The great media divide over China
Local journalists are often accused of bending over backwards to placate the mainland. Many of their western counterparts, on the other hand, seem to have an equal but opposite instinct to put a negative spin on anything to do with China. There are many exceptions, but I speak in generalities here.
An obvious explanation lies in who owns which media outlets and what the owners' business interests are. After all, if you want to know how things work in this world, always follow the money - and political influence. Journalism, despite its pretence of objectivity, is no different.
A clash of world views, or cultures, is also involved. A Hong Kong journalist is far more likely than, say, his American counterpart to give Chinese actions the benefit of the doubt. Two items in the news bring out this contrast in sharp relief: defective toys and other products; and Chinese investment and diplomacy in Africa.
When Mattel announced a series of recalls of defective 'made-in-China' toys, the world automatically assumed this was caused by unscrupulous mainland contractors cutting corners to make an extra buck. This turned out to be true in only a minority of cases. Most of the toys were recalled because of design problems for which Mattel was responsible, or for no good reason at all.
Last month, two Canadian university professors found that, of the 550 toy recalls that have occurred in North America since 1988, 76 per cent were due to design-related problems caused by the original companies. Only about 10 per cent were directly attributed to contractors' manufacturing defects.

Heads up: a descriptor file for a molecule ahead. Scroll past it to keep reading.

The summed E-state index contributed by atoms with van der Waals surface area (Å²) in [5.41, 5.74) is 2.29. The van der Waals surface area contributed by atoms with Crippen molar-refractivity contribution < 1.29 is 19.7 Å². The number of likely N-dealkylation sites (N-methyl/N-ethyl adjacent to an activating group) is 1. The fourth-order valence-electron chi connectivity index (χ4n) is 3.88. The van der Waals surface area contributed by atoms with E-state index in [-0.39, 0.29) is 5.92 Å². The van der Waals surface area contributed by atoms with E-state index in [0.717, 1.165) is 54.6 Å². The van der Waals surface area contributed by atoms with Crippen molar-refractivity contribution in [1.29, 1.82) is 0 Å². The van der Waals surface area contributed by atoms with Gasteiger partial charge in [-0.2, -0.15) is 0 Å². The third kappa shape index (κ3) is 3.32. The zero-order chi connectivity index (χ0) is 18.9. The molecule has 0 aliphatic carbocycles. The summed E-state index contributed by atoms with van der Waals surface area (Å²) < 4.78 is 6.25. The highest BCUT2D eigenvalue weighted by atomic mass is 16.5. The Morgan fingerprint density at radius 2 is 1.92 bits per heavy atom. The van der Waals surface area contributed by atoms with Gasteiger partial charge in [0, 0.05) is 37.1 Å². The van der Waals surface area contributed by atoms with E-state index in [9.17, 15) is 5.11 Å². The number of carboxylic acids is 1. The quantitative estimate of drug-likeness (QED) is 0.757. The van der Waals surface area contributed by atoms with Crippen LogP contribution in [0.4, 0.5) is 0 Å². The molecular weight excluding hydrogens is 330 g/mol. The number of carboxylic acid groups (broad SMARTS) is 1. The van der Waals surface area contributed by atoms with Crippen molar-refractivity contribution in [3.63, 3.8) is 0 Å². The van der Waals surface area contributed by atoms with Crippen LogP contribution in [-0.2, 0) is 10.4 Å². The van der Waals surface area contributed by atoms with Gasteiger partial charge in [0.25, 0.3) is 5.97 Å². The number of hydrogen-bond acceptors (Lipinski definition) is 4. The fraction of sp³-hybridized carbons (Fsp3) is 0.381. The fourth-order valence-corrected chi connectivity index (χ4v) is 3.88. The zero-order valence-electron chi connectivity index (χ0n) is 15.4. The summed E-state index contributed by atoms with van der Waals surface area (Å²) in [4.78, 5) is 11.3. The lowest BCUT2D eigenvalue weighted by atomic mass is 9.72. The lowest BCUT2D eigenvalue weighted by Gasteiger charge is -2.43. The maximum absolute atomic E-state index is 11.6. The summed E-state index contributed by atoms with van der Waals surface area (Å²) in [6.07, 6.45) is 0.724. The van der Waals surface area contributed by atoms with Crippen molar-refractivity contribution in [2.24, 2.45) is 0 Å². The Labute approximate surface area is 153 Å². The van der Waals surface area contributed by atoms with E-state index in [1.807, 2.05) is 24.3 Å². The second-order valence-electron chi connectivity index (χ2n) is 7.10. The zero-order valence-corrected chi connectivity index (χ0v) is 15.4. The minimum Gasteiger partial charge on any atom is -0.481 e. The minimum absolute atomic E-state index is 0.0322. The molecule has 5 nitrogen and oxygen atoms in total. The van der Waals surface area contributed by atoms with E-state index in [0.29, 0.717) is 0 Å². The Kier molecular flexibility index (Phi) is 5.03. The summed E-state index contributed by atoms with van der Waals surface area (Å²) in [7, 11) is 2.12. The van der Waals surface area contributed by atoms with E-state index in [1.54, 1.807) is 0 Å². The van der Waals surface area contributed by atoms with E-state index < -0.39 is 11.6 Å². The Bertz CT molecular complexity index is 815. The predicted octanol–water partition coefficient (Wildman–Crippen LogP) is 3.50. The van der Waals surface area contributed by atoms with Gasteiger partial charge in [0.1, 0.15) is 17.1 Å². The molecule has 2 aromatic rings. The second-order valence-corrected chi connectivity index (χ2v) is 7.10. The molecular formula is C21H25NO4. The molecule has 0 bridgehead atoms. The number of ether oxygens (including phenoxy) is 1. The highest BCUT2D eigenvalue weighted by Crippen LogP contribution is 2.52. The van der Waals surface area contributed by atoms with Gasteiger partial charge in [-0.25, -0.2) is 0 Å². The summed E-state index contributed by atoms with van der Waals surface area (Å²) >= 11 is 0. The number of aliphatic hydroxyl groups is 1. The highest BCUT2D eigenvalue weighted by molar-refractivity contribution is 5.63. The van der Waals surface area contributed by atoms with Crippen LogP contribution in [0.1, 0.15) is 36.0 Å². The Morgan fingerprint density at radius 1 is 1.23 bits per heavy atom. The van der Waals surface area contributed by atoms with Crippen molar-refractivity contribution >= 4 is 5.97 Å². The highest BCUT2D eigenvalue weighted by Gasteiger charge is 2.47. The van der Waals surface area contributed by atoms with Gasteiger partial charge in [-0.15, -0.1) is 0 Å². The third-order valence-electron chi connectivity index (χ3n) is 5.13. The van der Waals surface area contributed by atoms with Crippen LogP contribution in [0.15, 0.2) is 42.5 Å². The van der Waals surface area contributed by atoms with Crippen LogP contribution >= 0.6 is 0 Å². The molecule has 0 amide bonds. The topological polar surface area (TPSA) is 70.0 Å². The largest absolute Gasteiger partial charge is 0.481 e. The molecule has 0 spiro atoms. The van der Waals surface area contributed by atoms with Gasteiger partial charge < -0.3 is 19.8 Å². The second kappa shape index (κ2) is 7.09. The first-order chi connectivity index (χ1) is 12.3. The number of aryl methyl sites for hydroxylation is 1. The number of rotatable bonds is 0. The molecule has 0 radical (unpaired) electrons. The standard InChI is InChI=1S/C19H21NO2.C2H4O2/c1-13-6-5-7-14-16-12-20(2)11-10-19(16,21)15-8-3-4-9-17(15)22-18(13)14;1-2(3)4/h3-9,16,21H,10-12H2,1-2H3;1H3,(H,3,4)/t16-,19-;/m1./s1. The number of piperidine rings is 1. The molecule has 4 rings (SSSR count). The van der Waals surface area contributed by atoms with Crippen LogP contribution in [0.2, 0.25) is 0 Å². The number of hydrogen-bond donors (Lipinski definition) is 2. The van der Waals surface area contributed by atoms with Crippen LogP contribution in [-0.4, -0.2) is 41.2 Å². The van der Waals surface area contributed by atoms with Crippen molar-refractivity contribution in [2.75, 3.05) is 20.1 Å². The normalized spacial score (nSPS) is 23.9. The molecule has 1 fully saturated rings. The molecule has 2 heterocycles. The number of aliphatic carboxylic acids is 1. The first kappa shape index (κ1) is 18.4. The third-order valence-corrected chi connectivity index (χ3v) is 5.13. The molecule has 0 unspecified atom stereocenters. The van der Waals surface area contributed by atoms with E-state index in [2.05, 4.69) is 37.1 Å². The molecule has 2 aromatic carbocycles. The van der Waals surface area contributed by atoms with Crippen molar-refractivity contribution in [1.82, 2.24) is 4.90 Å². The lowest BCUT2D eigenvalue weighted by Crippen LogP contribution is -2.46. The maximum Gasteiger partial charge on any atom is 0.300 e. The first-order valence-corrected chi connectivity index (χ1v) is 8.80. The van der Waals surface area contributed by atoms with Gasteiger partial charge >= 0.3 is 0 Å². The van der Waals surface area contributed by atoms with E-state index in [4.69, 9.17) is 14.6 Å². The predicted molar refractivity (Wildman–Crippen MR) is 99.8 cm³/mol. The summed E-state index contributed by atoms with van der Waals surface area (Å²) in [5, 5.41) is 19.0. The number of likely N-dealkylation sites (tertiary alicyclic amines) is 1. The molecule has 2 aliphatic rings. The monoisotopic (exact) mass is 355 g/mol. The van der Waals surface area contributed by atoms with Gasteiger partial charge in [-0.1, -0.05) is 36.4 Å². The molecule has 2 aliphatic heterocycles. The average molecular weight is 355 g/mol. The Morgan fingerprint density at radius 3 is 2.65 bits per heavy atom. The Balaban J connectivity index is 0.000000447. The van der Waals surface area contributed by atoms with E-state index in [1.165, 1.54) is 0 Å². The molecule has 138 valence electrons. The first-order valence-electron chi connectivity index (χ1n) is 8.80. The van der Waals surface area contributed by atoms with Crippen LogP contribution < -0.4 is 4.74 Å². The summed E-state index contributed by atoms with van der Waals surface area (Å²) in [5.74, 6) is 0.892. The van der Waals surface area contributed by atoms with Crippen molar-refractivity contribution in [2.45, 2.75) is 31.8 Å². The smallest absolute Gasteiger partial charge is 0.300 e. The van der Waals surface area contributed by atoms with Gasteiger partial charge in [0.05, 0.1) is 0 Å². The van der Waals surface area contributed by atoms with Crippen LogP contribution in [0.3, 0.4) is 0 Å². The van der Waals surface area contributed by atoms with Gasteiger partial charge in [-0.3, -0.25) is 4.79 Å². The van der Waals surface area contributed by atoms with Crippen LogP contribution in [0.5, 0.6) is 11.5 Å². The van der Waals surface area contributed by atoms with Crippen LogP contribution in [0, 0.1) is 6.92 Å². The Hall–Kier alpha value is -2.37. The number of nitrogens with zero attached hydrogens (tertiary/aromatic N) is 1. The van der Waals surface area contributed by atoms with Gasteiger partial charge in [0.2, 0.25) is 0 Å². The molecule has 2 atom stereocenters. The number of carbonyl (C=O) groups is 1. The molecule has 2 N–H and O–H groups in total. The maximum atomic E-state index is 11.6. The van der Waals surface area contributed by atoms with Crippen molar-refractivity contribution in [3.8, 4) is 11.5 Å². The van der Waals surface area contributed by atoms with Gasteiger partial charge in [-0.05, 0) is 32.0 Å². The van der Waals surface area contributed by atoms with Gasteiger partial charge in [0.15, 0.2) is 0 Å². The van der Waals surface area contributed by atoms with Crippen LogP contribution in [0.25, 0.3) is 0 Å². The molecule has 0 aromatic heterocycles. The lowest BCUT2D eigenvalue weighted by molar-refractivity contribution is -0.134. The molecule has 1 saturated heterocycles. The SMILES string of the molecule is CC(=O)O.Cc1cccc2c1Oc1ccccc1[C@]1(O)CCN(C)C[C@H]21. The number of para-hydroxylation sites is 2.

The Canadian study received little media attention until Mattel openly apologised to China last week for damaging its reputation. However, Beijing had insisted throughout the summer that design faults were mainly to blame for Mattel's recalls. While the local media initially took the same critical line as the international press, they began to change their tune when Beijing launched its public relations counteroffensive.
Meanwhile, the western press, leading think-tanks and aid agencies have become highly critical of Beijing's economic and political activities in Africa, effectively accusing it of neocolonialism. From scholars at the US Council on Foreign Relations to actress Mia Farrow, Beijing has been charged with protecting rogue states, such as Zimbabwe and Sudan, or doing business with them.
Chinese influence, it is argued, is undermining western governments' - especially American and British - pressure on these regimes to improve on human rights, and aid agencies' attempts to rebuild the countries.
Presumably, similar criticism could apply to Washington's support for Angola, Cameroon, Chad, Equatorial Guinea, Gabon and Uganda, all of which have questionable authoritarian regimes. But when was the last time you read about that in an international newspaper?
Sure, Chinese diplomats and businesspeople seem to be everywhere on the continent, completing public works, starting oil wells, mining ventures and opening businesses. They avoid only South Africa, which is seen as too close to the US.
China argues that this is a win-win situation - that its activities are driven by mutual commercial and political interests. It offers aid with no political strings attached, in contrast to western help. It makes no bones about its profit motive, whether that involves money, minerals, oil or political influence. China, at least, doesn't preach - something many Africans must find refreshing.
Unsurprisingly, the North American and British media by and large adopt a critical stand on China and its motives in these issues; mainland and local media play up China's beneficial influence on the African continent.
Which side is right? You are unlikely to find out by reading newspapers or watching TV news.
Alex Lo is a senior writer at the Post